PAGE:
A University of Southern California (USC) study recently revealed some troubling information. When teens use prescription opioids as a way to get high, they are more likely to then move on to using heroin by the time they graduate from high school.
The first use of heroin is one that almost always leads to addiction because of the potency of the drug and the rapid onset of its high. In many cases, people who use heroin begin using more powerful opioids like fentanyl as a way to chase the desired effects, which can ultimately lead to overdose.
According to the study, prescription opioids and heroin activate the same areas of the brain’s reward and pleasure circuit in similar ways. When a teen experiences and enjoys the high of prescription opioids, they are more likely to seek out other drugs that produce a similar effect, say researchers heading up the study.
The study was published in JAMA Pediatrics and took place from 2013–2017. It’s the first study to examine the relationship between the use of prescription opioids and first-time heroin use in a group of teens tracked over an extended period.
Researchers administered surveys twice a year to study when high school students used different drugs. They followed 3,298 freshmen from high schools located in Los Angeles until they reached their senior year.
Along with asking study participants about their use of prescription pain medications, researchers asked students about their use of other substances, such as heroin, marijuana, alcohol, methamphetamine, cigarettes and inhalants.
Researchers statistically adjusted to account for differences in family and home environment, family history of substance abuse and psychological considerations.
Of the students in the survey, 596 said they used prescription opioids as a way to get high during their first 3.5 years of high school. Approximately 13.1% of participants who used prescription opioids and 10.7% of those who previously used prescription opioids used heroin by the end of high school. Only 1.7% of surveyed students who didn’t use prescription painkillers to get high went on to try heroin by the end of high school.
The Relationship Between Prescription Pain Medications and Heroin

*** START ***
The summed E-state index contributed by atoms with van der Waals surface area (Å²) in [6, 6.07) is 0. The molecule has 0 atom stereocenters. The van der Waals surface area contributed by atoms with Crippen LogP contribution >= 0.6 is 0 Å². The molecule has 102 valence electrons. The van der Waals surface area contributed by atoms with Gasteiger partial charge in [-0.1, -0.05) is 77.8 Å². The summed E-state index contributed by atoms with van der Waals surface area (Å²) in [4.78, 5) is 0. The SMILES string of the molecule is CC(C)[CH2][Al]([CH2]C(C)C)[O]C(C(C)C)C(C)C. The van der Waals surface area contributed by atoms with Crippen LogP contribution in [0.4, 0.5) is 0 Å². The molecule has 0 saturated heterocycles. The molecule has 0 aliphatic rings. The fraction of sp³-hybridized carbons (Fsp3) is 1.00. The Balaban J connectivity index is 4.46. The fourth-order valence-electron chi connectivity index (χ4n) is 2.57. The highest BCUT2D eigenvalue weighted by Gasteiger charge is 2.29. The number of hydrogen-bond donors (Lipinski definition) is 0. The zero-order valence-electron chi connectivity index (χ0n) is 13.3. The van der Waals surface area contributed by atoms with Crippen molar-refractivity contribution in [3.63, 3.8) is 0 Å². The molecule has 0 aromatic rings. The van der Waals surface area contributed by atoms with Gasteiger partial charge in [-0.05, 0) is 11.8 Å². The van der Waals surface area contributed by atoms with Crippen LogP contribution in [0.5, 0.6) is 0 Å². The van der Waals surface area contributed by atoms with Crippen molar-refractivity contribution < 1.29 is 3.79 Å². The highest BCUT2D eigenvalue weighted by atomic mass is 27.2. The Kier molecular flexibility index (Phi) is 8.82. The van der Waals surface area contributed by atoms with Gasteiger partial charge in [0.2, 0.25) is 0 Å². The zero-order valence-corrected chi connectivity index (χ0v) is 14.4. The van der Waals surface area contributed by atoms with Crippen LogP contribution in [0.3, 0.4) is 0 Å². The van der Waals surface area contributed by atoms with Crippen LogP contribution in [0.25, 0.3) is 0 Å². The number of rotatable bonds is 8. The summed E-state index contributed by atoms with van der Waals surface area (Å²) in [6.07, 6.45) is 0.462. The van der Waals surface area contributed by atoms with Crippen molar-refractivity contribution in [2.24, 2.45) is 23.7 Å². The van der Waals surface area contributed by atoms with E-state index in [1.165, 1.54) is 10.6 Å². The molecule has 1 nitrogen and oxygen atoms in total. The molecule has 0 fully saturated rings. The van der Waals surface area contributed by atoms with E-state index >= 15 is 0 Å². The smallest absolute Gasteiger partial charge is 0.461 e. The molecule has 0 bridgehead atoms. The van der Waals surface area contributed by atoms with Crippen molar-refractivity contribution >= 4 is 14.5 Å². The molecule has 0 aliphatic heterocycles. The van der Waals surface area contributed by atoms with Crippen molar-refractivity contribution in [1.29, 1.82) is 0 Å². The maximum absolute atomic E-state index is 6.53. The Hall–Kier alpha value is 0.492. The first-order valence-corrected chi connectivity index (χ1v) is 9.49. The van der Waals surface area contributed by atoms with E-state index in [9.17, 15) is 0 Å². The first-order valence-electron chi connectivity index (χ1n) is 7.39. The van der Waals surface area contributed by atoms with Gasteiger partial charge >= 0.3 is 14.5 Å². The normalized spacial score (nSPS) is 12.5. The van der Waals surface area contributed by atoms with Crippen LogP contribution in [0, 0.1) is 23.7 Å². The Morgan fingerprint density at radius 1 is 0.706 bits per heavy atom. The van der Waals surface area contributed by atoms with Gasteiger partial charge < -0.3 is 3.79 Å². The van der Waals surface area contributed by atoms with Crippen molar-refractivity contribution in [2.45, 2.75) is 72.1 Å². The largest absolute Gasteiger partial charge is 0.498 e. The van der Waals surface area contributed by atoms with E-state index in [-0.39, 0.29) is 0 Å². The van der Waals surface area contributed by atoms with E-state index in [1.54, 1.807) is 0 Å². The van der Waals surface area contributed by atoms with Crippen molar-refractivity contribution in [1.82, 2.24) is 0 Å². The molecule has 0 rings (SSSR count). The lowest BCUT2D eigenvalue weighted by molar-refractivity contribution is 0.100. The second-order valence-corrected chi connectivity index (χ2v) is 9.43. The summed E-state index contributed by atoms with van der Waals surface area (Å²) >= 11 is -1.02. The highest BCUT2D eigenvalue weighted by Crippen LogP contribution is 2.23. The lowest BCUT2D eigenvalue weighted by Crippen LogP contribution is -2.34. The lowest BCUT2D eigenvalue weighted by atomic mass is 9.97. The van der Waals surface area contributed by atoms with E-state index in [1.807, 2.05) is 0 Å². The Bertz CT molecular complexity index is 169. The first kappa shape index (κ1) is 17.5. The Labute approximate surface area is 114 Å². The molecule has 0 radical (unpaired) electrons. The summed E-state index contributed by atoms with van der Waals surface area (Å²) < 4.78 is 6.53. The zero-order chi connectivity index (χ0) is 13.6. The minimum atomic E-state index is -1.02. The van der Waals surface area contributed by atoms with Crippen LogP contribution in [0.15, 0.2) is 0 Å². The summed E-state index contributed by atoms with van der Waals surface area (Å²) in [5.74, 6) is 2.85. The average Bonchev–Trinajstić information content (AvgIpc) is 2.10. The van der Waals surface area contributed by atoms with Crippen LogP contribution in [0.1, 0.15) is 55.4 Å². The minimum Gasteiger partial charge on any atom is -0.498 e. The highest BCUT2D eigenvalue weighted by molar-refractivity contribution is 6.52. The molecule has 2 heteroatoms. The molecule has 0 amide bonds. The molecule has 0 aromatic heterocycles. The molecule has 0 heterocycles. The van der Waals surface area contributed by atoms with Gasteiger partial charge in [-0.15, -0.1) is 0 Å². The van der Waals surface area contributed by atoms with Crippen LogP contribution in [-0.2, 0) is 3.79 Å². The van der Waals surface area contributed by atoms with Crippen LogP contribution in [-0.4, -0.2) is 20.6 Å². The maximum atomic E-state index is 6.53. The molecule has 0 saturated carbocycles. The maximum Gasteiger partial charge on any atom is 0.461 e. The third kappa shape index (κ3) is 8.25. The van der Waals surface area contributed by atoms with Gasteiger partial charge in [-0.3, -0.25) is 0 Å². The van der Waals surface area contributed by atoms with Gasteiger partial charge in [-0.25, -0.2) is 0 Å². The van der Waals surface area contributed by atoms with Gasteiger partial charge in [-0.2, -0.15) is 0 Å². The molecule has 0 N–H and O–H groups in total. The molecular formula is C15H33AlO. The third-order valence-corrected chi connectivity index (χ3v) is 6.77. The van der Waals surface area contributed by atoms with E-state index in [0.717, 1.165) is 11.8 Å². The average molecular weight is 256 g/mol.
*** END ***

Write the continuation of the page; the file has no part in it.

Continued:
When researchers conducted their study, they looked at whether the use of other substances — including marijuana and alcohol — was linked to heroin use later on. However, they found that the link between the use of prescription opioids and heroin was stronger than links between heroin and other substances. Researchers stated they couldn’t conclude causation, but they went on to say there could be something distinctive about opioids that make teens more vulnerable to trying heroin.
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The Relationship Between Parental Opioid Use and Adolescent Opioid Use
A separate study found when parents use opioids non-medically, it can also be a significant predictor of adolescent opioid use by their children. The study looked at 35,000 parents and their children. Researchers found that, in addition to parental non-medical opioid use being linked to adolescent use, maternal non-medical use of opioids was significantly linked with use by both adolescent boys and girls. All of this comes along with the startling fact that over the past twenty years, the death rate related to opioid overdoses among kids and teens in the United States has tripled. These deaths include accidental poisoning, as well as unintentional overdoses.
If you or someone you care about is struggling with opioids or other substances, contact The Recovery Village to learn more about treatment options.
Hopper, Leigh. “Teens who abuse opioids are more likely to later use heroin, USC study shows.” USC News, July 8, 2019. Accessed July 30, 2019. Hlavinka, Elizabeth. “For Teens, Opioid Abuse Begins at Home.” MedPage Today, February 26, 2019. Accessed July 30, 2019. Reinberg, Steven. “Opioid Overdose Deaths Triple Among Teens, Kids.” WebMD, December 28, 2018. Accessed July 30, 2019.
Hopper, Leigh. “Teens who abuse opioids are more likely to later use heroin, USC study shows.” USC News, July 8, 2019. Accessed July 30, 2019.
Hlavinka, Elizabeth. “For Teens, Opioid Abuse Begins at Home.” MedPage Today, February 26, 2019. Accessed July 30, 2019.
Reinberg, Steven. “Opioid Overdose Deaths Triple Among Teens, Kids.” WebMD, December 28, 2018. Accessed July 30, 2019.